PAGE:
Possible doctoral topic: can renewables power the world?

2011-04-21

in Economics, Geek stuff, Politics, The environment, Writing

It may seem like an unusual topic for a PhD thesis in International Relations / Politics, but it seems to me like it could actually be a useful and interesting one.

The questions would be:

  1. What kind of standard of living could be supported for the world population using only renewable forms of energy?
  2. How quickly could that be deployed, given all the technical and political hurdles?

Ultimately, it is a very political question. The geopolitics of energy have already been front-and-centre for decades, since at least the 1973 oil price shocks. There is also the large and growing dependence of the European Union on Russia for gas, as well as increasing American dependence on exceptionally dirty oil from Canada.

The research could include investigation of places that have already deployed various renewables widely (hydro in Quebec, geothermal in Iceland, wind in Denmark, etc), as well as consideration of what is happening in rapidly developing states like China.

Thoughts? Suggestions?

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{ 10 comments… read them below or add one }

oleh April 21, 2011 at 7:54 am

The topic sounds very important in helping us deal with our future. So often academia, especially in the humanities deals withe the past. This topic looks to the future and pro-actively what can be done.

Tristan April 21, 2011 at 11:43 am

I think it would be more useful to study the geo-political effects of climate change we are already locked into. How will the mass migration caused by changes in food production conditions affect the viability of nation states as we currently conceive them?

Or, if you want to work on a “how to fix the problem” question, you might want to look at the possibilities for a set of collective motivations between the relevant actors coming into line to actually do a global deal on emissions. Or, maybe just look at a small aspect of that problem, because it is so vast.

Milan April 21, 2011 at 6:07 pm

It’s probably wise to narrow the topic, but I don’t think writing about the consequences of inevitable warming would be a very good use of time. To me, that would be a lot like my previous metaphor about looking for your eyeglasses in the middle of a warzone. It doesn’t make sense to focus on the modest impacts that will arise from inevitable warming arising from past emissions. Rather, we should be working to constrain the bounds of worst-case outcomes by focusing aggressively on reducing greenhouse gas pollution.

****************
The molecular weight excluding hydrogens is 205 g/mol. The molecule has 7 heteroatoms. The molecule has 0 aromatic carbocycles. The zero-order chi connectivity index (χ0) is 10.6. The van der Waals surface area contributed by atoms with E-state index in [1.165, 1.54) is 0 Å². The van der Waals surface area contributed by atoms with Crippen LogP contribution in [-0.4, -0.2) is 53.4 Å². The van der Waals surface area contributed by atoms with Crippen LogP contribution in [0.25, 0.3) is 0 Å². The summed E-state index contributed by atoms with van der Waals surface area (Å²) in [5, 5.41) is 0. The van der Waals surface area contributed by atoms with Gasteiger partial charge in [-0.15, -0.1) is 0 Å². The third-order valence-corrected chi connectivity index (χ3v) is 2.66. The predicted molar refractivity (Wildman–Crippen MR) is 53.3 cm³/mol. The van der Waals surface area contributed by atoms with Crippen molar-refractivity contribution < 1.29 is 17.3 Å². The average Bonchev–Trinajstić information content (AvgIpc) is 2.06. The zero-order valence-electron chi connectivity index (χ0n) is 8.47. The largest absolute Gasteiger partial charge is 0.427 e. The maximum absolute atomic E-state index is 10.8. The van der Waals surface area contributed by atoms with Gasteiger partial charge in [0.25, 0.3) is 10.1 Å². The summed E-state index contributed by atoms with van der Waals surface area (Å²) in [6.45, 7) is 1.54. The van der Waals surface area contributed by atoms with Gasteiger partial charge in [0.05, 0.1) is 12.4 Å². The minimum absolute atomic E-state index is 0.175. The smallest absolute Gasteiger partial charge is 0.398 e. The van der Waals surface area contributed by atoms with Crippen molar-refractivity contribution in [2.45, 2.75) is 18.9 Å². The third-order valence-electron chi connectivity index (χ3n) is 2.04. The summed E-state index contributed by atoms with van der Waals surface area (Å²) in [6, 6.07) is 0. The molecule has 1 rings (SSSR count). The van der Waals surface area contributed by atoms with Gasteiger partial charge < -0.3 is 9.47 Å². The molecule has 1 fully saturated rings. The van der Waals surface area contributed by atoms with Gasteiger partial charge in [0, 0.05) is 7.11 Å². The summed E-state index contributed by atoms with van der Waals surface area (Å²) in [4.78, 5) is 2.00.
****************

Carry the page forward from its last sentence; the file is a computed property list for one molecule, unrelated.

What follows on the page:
Tristan April 22, 2011 at 12:51 am

It might be good to start thinking about how we should adapt to the changes which are already locked in, especially if those adaptations might requires us to fundamentally change how we think about sovereignty and citizenship.

If failure to adapt to the changes in world food production result in a genocide, which I think is absolutely possible, then working on how to cope with these problems will not seem like a waste of time.

Tristan April 22, 2011 at 12:52 am

“It doesn’t make sense to focus on the modest impacts that will arise from inevitable warming arising from past emissions. ”

What the (expletive) is modest about the collapse of the latin american food supply?

Milan April 22, 2011 at 10:51 am

It is modest compared to the potential consequences of unmitigated warming.

Milan April 22, 2011 at 12:02 pm

Here is a more detailed response: Climate change mitigation versus adaptation

oleh April 23, 2011 at 12:26 am

Can renewable (forms of energy) power the world seems to invite a yes or no response. With the dependance currently and into the foreseeable future on non-renewables, it seems to invite as the answer no.

I wonder if a variation could be to consider how renewables could become increasingly the power for the world. Certain specifics could be used. Canada may be considered given its development of non-renewables at this time but its great potential for renewables.

Milan April 24, 2011 at 12:56 pm

With the dependance currently and into the foreseeable future on non-renewables, it seems to invite as the answer no.

I tried to address this in a previous post: Hardtack colony

. May 10, 2011 at 5:50 pm

UN climate change panel says 80 per cent of energy needs could be met by renewables by 2050

ABU DHABI, United Arab Emirates _ Renewable sources such as solar and wind could supply up to 80 per cent of the world’s energy needs by 2050 and play a significant role in fighting global warming, a top climate panel concluded Monday.

But the U.N. Intergovernmental Panel on Climate Change said that to achieve that level, governments would have to spend significantly more money and introduce policies that integrate renewables into existing power grids and promote their benefits in terms of reducing air pollution and improving public health.

Authors said the report concluded that the use of renewables is on the rise, their prices are declining and that with the right policies, they will be an important tool both in tackling climate change and helping poor countries use the likes of solar or wind to develop their economies in a sustainable fashion.

”The report shows that it is not the availability of the resource but the public policies that will either expand or constrain renewable energy development over the coming decades,” said Ramon Pichs, who co-chaired the group tasked with producing the report. ”Developing countries have an important stake in this future _ this is where 1.4 billion people without access to electricity live yet also where some of the best conditions exist for renewable energy deployment.”

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